Dr. Dog at First Avenue, 2/17/12
|Photo by Reed Fischer|
First Avenue, Minneapolis
February 17, 2012
Dr. Dog turned the Mainroom stage into their own cozy living room Friday night at a sold-out First Avenue. They decorated their immediate surroundings with numerous lamps, afghans, and other random comforts of home including a fireplace, all of which helped set a warm, inviting atmosphere inside the packed club that, along with the band's celebratory songs, swept away the enthusiastic audience. The rousing, 100-minute set drew equally between Dr. Dog's spirited new record, Be The Void, as well as their back catalog.
Dr. Dog's songs aren't all that deep or technically precise, but they tap into genuine, heartfelt emotions. The energetic, 22-song set had little between-song banter from the group as they briskly went from one number to the next. The tempo was also kept high by the smooth transitions made by guitarist Scott McMicken and bassist Toby Leaman as they deftly traded-off vocal duties for the entire show, adding their own distinct style to each track on which they sang lead.
The performance started with a broad sampling of tracks from each of their last three records, with "That Old Black Hole," Stranger," and "The Breeze" (which turned into a boisterous crowd singalong). The group then settled in to a stretch of new songs which blended seamlessly with their older material, especially the rocking, rowdy riffs of "Vampire." "Someday" featured a rich, soulful intro, and kicked off the strongest portion of the set, as the band really shifted into high gear on "From," "These Days," and "I Only Wear Blue." Leaman even tenderly draped an afghan over McMicken's shoulders during the impassioned version of "Blue."
McMicken fondly mentioned the band's history with First Ave., telling us, "This is the first time we've played this place where we sold it out. Maybe it's time we get one of those stars outside." And, judging by the reception the group received from their well-lubricated fans, that honor should eventually bestowed upon the band. But they didn't waste any time worrying about that, and kicked into a version of "Hang On" featuring a pronounced the Band-like vibe to it.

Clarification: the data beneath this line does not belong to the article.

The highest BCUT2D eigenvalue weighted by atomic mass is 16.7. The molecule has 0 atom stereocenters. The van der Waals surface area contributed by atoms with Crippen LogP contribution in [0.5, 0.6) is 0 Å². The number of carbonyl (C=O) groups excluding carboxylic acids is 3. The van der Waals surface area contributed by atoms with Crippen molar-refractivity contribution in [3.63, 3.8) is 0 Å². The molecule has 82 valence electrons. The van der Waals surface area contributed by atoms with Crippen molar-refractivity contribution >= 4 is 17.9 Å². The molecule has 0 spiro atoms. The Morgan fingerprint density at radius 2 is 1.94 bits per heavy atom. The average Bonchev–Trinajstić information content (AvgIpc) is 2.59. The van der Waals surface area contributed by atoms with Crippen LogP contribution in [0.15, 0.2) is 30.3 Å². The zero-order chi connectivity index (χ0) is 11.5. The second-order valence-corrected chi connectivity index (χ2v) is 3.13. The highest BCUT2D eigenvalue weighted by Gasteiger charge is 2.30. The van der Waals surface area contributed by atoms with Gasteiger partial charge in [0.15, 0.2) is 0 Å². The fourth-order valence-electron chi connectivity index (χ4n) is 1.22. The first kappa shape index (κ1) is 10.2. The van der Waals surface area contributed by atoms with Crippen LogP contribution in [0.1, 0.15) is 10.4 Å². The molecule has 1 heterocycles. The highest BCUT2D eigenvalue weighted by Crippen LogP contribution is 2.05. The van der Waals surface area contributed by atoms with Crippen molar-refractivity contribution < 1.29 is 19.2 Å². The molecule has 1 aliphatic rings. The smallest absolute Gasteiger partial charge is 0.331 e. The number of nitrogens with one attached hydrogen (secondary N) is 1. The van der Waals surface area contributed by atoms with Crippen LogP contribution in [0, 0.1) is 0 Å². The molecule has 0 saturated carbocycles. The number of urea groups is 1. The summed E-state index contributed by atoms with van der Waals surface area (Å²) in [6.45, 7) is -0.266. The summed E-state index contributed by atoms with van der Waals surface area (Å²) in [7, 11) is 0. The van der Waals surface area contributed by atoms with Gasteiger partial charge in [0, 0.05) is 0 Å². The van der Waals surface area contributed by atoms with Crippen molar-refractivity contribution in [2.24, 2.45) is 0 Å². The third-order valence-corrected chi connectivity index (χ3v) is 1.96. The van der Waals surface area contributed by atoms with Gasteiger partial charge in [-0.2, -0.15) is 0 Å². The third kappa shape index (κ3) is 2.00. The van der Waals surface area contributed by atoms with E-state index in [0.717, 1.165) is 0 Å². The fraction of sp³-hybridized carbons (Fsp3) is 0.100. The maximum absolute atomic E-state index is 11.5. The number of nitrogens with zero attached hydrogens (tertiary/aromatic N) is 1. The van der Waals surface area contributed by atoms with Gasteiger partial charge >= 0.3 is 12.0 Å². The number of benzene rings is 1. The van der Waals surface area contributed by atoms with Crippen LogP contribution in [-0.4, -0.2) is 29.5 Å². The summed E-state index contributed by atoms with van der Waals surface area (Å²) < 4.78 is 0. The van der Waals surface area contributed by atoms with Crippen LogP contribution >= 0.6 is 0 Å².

The main set wound down with a bluesy, somewhat ominous version of "The Beach," that flowed nicely into "The Rabbit, The Rat, and the Reindeer," another boisterous highlight of the performance. "Shame, Shame" saw the band off before their encore, and seemed to be a way to allow both the group and the crowd to come down just a bit after the wild highs from earlier.
After a lengthy ovation, the group returned for a strong four-song encore that was highlighted by more crowd singalongs on the Flaming Lips-sounding hit "Shadow People," and the unifying anthem, "Jackie Wants A Black Eye." The band then got down one last time with their enthusiastic fans as they closed the night with a fiery cover of Architecture In Helsinki's "Heart It Races" that certainly got everyone's pulses up as they danced to the beat. Dr. Dog gave their fans everything they wanted and more Friday night, delivering a jubilant house party in their "living room" which left everyone elated and smiling.
Personal Bias: I hadn't seen Dr. Dog live since they opened for the Black Keys at First Ave. in 2006. It had been far too long.
The Crowd: Packed and clearly ready to party on a Friday night.
Overheard In The Crowd: "Did I just see someone walk onto the stage with a lion's head?"
Random Notebook Dump: It was cool to see McMicken and Frank McElroy decked out in Dr. Dog winter hats which matched Conrad's trusty cap.
That Old Black Hole
Do The Trick
I Only Wear Blue
The Rabbit, The Bat, And The Reindeer
Shadow People (Encore)
Worst Trip (Encore)
Jackie Wants A Black Eye (Encore)
Heart It Races (Architecture In Helsinki)(Encore)